He missed a penalty, and he didn’t score, but Lionel Messi was yet again omnipresent on the night, creating intricate ripples in tight spaces, finding paths for the ball to travel where none existed. He is no longer the young creator scurrying all over the field dictating the game through his magnetic legs, but he now mostly strolls, never presses, and can run (once in a while) in 10-yard bursts, but he is still the driving force when on the pitch.
For a moment at the Stadium 974 it looked like the stars were not aligned as Messi’s penalty was stopped (40th minute), Wojciech Szczesny’s big right hand delivering justice to the soft spot kick the referee awarded for a softer brush by the goalkeeper on Messi’s forehead. The Argentine captain can also be good at theatrics (it’s not just Neymar’s domain), so he rolled on the floor but was up soon.
The stadium felt quiet, the fans were paranoid, the invisible scimitar of seeing Messi play one last time is always hanging in the air these days. But the world wants more, as does Messi – that one last trophy that means the most.
Argentina created enough in these first 45 minutes, Messi and Angel Di Maria, the veterans of this team, finding their years of chemistry yet again to push back a clueless Poland, which failed to utilise its own talisman. Robert Lewandoski was lonely upfront, with few balls reaching him that far as Poland defended this relentless Argentine storm. The team from Europe just had four shots to Argentina’s 23, and none were on target.
But with no goals scored, the nervous energy was all around the park and Argentina came out early, ready to get its job done. The Poles made them wait as they trudged out at least two minutes late. But the goal took less time to come as Alexis Mac Allister of Scottish and Irish descent mistimed his contact to a Nahuel Molina cut back.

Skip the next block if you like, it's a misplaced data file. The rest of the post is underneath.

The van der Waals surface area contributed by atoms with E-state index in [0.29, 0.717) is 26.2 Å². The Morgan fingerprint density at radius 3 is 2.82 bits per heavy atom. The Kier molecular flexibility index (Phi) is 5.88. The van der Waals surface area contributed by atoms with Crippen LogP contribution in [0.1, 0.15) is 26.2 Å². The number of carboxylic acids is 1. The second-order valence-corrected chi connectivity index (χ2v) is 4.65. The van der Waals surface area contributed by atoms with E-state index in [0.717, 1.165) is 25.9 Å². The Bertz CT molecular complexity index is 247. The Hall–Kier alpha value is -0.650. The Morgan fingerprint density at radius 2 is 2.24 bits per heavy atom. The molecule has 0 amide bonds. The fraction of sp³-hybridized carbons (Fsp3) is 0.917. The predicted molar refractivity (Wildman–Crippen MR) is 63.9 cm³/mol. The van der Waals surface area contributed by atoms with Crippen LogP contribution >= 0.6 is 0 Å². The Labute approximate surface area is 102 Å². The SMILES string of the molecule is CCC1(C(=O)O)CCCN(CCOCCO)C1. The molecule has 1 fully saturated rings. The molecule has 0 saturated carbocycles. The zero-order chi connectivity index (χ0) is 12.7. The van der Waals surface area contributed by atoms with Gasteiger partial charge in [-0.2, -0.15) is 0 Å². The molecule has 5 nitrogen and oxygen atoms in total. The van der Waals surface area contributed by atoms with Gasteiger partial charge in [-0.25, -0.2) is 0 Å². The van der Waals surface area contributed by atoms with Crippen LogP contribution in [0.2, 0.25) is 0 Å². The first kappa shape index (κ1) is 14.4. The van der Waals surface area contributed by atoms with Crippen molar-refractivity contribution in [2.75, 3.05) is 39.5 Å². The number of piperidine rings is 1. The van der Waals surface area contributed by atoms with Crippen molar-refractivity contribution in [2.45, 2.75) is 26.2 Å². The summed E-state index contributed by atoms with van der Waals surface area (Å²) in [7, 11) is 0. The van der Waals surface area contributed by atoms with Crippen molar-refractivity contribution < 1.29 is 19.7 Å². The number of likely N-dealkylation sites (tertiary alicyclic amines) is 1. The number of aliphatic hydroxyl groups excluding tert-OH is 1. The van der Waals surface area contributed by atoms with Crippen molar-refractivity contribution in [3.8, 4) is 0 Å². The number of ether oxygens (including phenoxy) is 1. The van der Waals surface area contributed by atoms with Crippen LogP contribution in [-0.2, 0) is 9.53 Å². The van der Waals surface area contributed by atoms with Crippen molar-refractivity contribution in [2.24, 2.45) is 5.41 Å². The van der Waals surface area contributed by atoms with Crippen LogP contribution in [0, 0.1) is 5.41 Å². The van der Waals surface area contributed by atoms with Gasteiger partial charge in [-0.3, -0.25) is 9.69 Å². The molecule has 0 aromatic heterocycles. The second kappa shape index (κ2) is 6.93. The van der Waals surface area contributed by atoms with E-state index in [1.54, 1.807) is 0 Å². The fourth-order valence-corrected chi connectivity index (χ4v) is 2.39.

The not-so-good connection was good enough to evade the fingertips of Szczesny to hit the post and then settle inside. The drums and whistles came to life as Latins, Malayalees, Bangladeshis, and Sudanese were all one–blue and white-clad members of the Messi cult. The goal scorer was in the captain’s embrace, his team was telling Messi that “your burden is ours to carry”.
For the next 25 minutes, the purple-blue Argentines were like a splotch of ink blotting every bit of the green grass as Poland was confined to its own half. The second goal arrived in spectacular fashion when Julian Alvarez picked up a pass from Enzo Fernandez and buried the ball into the roof of the net in the 67th minute. The game was won, the knockouts secured, and the missed penalty and the first match loss were on no one’s mind.
But Argentina, now enjoying the liberation, could have scored a few more and ended the Polish dreams. Lewandoski’s boys were hanging by a thread as Mexico was winning the other game against Saudi Arabia. The points were the same, as was the goal difference, and Poland was going through only on yellow card counts – four to Mexico’s seven. Pretty soon it was five to seven as Grzegorz Krychowuak was booked.
Poland defended but without tackles and the game turned a little comical with the European ears following a game elsewhere. But in the end the Saudis scored, and this abject defeat didn’t put the Poles out of the World Cup.